From Evan Jones
[New Orleans, 10 August 1801]
… A great number of American citizens, especially seamen, and boatmen from the Ohio, die here yearly, for want of a Hospital into which they might be put and taken care of—not that they are refused admittance into the Spanish poor-hospital, but that building is by much too small for the purpose.1 No public house of any reputation will take them in, and consequently they lie in their ships or Boats, or get into wretched cabins, in which they die miserably, after frequently subjecting the humane among their countrymen to much trouble and expense.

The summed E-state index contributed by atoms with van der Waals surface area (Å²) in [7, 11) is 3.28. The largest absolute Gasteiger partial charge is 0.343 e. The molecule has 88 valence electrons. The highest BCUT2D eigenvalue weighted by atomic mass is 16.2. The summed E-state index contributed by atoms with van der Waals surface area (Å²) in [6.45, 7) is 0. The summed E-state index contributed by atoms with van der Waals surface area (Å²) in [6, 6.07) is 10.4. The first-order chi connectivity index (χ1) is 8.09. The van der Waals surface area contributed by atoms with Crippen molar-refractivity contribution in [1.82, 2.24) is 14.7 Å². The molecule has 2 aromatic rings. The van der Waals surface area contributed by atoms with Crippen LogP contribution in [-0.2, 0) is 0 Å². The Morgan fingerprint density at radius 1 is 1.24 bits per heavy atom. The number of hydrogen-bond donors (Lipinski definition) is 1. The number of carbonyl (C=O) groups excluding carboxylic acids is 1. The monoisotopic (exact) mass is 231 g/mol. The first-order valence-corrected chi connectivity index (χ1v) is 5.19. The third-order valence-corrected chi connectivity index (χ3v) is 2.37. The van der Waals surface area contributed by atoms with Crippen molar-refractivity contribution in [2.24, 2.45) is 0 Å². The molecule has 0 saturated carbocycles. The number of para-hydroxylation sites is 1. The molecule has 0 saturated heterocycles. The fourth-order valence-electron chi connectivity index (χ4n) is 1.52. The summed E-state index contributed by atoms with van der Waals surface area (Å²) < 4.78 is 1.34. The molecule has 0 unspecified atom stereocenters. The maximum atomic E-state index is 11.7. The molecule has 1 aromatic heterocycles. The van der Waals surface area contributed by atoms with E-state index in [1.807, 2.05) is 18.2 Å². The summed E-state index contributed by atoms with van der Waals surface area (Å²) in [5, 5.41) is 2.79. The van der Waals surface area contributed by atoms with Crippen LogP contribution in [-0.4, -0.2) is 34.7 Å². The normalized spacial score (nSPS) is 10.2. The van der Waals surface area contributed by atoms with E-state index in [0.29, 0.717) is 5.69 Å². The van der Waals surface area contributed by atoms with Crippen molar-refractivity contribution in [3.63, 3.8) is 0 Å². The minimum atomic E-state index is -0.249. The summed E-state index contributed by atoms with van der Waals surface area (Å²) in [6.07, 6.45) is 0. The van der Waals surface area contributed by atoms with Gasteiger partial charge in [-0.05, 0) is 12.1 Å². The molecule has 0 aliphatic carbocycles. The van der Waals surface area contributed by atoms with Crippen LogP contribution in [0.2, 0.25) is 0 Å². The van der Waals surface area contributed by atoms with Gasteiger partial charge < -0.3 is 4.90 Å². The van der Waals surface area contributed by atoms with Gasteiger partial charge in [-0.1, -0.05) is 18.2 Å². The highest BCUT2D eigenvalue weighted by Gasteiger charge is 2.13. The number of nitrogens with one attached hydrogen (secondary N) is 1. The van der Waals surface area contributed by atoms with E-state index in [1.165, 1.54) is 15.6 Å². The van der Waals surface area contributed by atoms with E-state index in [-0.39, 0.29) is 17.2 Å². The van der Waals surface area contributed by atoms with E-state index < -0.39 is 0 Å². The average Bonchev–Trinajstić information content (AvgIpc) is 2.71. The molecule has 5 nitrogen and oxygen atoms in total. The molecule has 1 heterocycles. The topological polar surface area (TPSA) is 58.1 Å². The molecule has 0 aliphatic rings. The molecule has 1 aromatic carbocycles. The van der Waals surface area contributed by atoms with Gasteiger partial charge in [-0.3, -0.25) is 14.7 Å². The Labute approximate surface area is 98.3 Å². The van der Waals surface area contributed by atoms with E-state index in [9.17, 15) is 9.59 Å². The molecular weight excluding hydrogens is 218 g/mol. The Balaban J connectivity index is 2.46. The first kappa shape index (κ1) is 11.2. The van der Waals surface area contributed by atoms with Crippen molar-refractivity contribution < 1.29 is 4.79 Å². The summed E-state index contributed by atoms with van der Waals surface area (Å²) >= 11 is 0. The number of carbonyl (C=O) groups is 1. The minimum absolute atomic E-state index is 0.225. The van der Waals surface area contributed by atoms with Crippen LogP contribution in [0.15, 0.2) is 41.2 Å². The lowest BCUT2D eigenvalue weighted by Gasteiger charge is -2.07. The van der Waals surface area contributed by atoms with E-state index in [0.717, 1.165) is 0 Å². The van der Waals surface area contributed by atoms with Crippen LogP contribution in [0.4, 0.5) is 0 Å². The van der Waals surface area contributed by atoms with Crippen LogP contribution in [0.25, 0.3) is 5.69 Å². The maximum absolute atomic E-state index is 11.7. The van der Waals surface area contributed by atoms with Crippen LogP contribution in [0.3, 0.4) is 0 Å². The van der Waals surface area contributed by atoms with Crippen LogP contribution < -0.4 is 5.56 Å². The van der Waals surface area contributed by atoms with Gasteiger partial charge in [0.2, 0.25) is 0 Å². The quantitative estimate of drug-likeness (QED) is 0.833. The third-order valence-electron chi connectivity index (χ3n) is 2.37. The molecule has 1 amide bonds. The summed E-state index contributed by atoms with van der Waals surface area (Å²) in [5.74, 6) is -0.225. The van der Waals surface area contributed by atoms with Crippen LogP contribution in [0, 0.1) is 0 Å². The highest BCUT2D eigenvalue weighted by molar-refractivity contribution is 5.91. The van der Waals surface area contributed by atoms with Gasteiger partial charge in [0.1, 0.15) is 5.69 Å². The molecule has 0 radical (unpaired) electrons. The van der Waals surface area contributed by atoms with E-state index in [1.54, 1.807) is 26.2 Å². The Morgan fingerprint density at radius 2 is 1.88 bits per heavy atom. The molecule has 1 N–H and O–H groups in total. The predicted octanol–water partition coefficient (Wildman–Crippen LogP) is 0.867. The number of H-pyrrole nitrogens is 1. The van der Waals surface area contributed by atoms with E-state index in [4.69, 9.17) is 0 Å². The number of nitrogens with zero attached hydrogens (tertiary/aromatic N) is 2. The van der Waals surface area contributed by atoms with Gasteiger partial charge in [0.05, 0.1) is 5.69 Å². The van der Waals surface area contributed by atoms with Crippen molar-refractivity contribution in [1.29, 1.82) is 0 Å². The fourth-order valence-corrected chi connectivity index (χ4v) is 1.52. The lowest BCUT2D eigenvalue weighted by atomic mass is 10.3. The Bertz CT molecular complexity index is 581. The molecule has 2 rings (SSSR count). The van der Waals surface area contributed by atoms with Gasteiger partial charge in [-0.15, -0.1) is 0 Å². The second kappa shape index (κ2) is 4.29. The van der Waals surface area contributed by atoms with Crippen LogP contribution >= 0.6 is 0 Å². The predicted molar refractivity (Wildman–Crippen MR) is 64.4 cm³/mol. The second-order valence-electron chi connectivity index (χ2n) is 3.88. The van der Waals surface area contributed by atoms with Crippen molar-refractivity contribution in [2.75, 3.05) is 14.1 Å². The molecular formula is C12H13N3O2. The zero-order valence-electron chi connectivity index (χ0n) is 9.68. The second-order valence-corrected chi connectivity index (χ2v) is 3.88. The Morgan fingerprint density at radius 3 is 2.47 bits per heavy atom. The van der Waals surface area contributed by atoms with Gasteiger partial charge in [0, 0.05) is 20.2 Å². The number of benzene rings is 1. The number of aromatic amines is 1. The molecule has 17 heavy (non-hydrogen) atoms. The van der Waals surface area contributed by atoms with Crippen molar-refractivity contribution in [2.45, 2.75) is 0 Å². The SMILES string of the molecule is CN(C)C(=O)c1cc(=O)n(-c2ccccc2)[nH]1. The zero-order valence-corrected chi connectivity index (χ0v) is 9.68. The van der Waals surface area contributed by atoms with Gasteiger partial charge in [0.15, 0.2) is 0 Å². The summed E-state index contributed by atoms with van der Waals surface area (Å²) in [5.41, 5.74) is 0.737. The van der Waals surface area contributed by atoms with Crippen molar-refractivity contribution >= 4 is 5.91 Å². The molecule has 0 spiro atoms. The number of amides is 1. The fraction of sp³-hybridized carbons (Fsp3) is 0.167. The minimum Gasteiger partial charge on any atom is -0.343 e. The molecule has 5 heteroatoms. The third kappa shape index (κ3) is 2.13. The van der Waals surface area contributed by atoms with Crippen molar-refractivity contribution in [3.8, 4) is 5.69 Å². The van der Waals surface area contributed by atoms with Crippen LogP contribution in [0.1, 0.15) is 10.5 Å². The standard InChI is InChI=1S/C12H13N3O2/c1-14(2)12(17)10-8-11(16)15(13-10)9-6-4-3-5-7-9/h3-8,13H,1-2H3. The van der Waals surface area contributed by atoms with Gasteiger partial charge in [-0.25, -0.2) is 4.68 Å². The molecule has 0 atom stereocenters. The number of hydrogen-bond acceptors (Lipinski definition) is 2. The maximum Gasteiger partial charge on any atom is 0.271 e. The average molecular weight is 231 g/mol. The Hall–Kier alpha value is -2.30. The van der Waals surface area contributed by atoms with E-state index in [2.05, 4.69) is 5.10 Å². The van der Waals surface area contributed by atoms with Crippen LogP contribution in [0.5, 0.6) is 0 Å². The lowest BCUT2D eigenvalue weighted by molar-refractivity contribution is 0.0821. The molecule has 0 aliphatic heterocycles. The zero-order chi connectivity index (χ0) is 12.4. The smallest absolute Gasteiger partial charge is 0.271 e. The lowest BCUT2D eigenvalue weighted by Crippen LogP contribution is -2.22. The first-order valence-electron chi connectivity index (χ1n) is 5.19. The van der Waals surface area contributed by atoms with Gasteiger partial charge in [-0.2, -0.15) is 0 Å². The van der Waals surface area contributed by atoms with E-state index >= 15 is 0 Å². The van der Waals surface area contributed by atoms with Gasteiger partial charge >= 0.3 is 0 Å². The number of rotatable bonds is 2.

Will not this be an object, Sir, worthy the attention of the Government of the United States? and might not a fund be easily established for the preservation of those poor people by imposing a light tax upon every vessel and boat that comes in, as well as upon every seaman and boatman?
About two hundred vessels have entered here from sea, during a twelve month past, and allowing eight men only to each, it makes 1600. Perhaps from 350 to 400 boats have come down from the Ohio &c. during the same time, and allowing four men to each, it would make about an equal number of men. A small sum from each, added to something from every vessel and boat, would probably produce a capital equal to the exigency.…